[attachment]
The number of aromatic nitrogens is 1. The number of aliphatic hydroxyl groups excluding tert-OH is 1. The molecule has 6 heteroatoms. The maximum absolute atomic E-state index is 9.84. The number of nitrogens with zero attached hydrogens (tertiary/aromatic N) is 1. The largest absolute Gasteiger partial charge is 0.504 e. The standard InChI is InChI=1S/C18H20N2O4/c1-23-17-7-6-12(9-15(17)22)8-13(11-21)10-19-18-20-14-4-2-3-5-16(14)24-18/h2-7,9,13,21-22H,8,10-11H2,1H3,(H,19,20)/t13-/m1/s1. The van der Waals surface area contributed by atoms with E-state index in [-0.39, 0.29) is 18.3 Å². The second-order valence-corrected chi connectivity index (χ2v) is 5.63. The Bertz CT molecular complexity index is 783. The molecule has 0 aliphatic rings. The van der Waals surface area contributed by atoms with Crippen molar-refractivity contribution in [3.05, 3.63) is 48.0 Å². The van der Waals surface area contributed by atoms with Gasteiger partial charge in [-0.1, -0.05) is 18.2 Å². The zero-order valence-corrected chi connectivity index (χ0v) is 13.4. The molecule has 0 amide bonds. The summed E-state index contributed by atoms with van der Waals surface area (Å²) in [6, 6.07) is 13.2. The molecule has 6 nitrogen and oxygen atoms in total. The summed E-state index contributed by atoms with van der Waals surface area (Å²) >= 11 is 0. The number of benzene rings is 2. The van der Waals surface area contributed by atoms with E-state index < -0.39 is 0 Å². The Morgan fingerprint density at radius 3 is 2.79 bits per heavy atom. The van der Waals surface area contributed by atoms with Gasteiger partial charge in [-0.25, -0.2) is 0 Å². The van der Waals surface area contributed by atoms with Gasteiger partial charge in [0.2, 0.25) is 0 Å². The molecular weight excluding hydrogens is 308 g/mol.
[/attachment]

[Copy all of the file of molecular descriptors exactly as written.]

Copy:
The number of aromatic nitrogens is 1. The number of aliphatic hydroxyl groups excluding tert-OH is 1. The molecule has 6 heteroatoms. The maximum absolute atomic E-state index is 9.84. The number of nitrogens with zero attached hydrogens (tertiary/aromatic N) is 1. The largest absolute Gasteiger partial charge is 0.504 e. The standard InChI is InChI=1S/C18H20N2O4/c1-23-17-7-6-12(9-15(17)22)8-13(11-21)10-19-18-20-14-4-2-3-5-16(14)24-18/h2-7,9,13,21-22H,8,10-11H2,1H3,(H,19,20)/t13-/m1/s1. The van der Waals surface area contributed by atoms with E-state index in [-0.39, 0.29) is 18.3 Å². The second-order valence-corrected chi connectivity index (χ2v) is 5.63. The Bertz CT molecular complexity index is 783. The molecule has 0 aliphatic rings. The van der Waals surface area contributed by atoms with Crippen molar-refractivity contribution in [3.05, 3.63) is 48.0 Å². The van der Waals surface area contributed by atoms with Gasteiger partial charge in [-0.1, -0.05) is 18.2 Å². The zero-order valence-corrected chi connectivity index (χ0v) is 13.4. The molecule has 0 amide bonds. The summed E-state index contributed by atoms with van der Waals surface area (Å²) in [6, 6.07) is 13.2. The molecule has 6 nitrogen and oxygen atoms in total. The summed E-state index contributed by atoms with van der Waals surface area (Å²) >= 11 is 0. The number of benzene rings is 2. The van der Waals surface area contributed by atoms with E-state index < -0.39 is 0 Å². The Morgan fingerprint density at radius 3 is 2.79 bits per heavy atom. The van der Waals surface area contributed by atoms with Gasteiger partial charge in [-0.25, -0.2) is 0 Å². The van der Waals surface area contributed by atoms with Gasteiger partial charge in [0.2, 0.25) is 0 Å². The molecular weight excluding hydrogens is 308 g/mol.